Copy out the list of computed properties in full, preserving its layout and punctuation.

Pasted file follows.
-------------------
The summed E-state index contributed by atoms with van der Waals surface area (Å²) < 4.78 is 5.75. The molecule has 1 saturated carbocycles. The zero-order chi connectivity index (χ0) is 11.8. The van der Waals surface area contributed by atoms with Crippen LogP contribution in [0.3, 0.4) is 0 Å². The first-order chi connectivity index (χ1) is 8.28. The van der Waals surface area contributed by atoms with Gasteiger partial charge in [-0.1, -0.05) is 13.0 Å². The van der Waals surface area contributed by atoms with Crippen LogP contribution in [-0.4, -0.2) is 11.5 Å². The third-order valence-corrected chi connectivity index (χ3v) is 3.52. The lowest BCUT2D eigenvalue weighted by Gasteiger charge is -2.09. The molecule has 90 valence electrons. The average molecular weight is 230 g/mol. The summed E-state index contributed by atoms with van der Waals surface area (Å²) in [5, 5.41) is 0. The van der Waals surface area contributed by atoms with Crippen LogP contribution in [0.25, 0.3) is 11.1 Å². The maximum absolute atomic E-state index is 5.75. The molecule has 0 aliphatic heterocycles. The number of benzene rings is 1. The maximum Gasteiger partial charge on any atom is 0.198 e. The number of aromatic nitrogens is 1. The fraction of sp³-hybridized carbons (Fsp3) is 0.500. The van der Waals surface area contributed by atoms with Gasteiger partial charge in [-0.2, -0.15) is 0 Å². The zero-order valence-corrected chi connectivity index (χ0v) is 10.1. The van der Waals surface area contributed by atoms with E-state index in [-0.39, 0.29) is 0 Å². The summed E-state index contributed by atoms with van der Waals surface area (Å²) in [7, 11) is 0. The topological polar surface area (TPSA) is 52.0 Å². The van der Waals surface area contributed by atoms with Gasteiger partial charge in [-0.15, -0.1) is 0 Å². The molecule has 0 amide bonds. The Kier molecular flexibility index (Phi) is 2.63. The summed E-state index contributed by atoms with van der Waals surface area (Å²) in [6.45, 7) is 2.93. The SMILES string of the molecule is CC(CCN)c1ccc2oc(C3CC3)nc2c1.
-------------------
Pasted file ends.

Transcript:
The summed E-state index contributed by atoms with van der Waals surface area (Å²) < 4.78 is 5.75. The molecule has 1 saturated carbocycles. The zero-order chi connectivity index (χ0) is 11.8. The van der Waals surface area contributed by atoms with Crippen LogP contribution in [0.3, 0.4) is 0 Å². The first-order chi connectivity index (χ1) is 8.28. The van der Waals surface area contributed by atoms with Gasteiger partial charge in [-0.1, -0.05) is 13.0 Å². The van der Waals surface area contributed by atoms with Crippen LogP contribution in [-0.4, -0.2) is 11.5 Å². The third-order valence-corrected chi connectivity index (χ3v) is 3.52. The lowest BCUT2D eigenvalue weighted by Gasteiger charge is -2.09. The molecule has 90 valence electrons. The average molecular weight is 230 g/mol. The summed E-state index contributed by atoms with van der Waals surface area (Å²) in [5, 5.41) is 0. The van der Waals surface area contributed by atoms with Crippen LogP contribution in [0.25, 0.3) is 11.1 Å². The maximum absolute atomic E-state index is 5.75. The molecule has 0 aliphatic heterocycles. The number of benzene rings is 1. The maximum Gasteiger partial charge on any atom is 0.198 e. The number of aromatic nitrogens is 1. The fraction of sp³-hybridized carbons (Fsp3) is 0.500. The van der Waals surface area contributed by atoms with Gasteiger partial charge in [-0.2, -0.15) is 0 Å². The zero-order valence-corrected chi connectivity index (χ0v) is 10.1. The van der Waals surface area contributed by atoms with E-state index in [-0.39, 0.29) is 0 Å². The summed E-state index contributed by atoms with van der Waals surface area (Å²) in [7, 11) is 0. The topological polar surface area (TPSA) is 52.0 Å². The van der Waals surface area contributed by atoms with Gasteiger partial charge in [-0.15, -0.1) is 0 Å². The molecule has 0 amide bonds. The Kier molecular flexibility index (Phi) is 2.63. The summed E-state index contributed by atoms with van der Waals surface area (Å²) in [6.45, 7) is 2.93. The SMILES string of the molecule is CC(CCN)c1ccc2oc(C3CC3)nc2c1.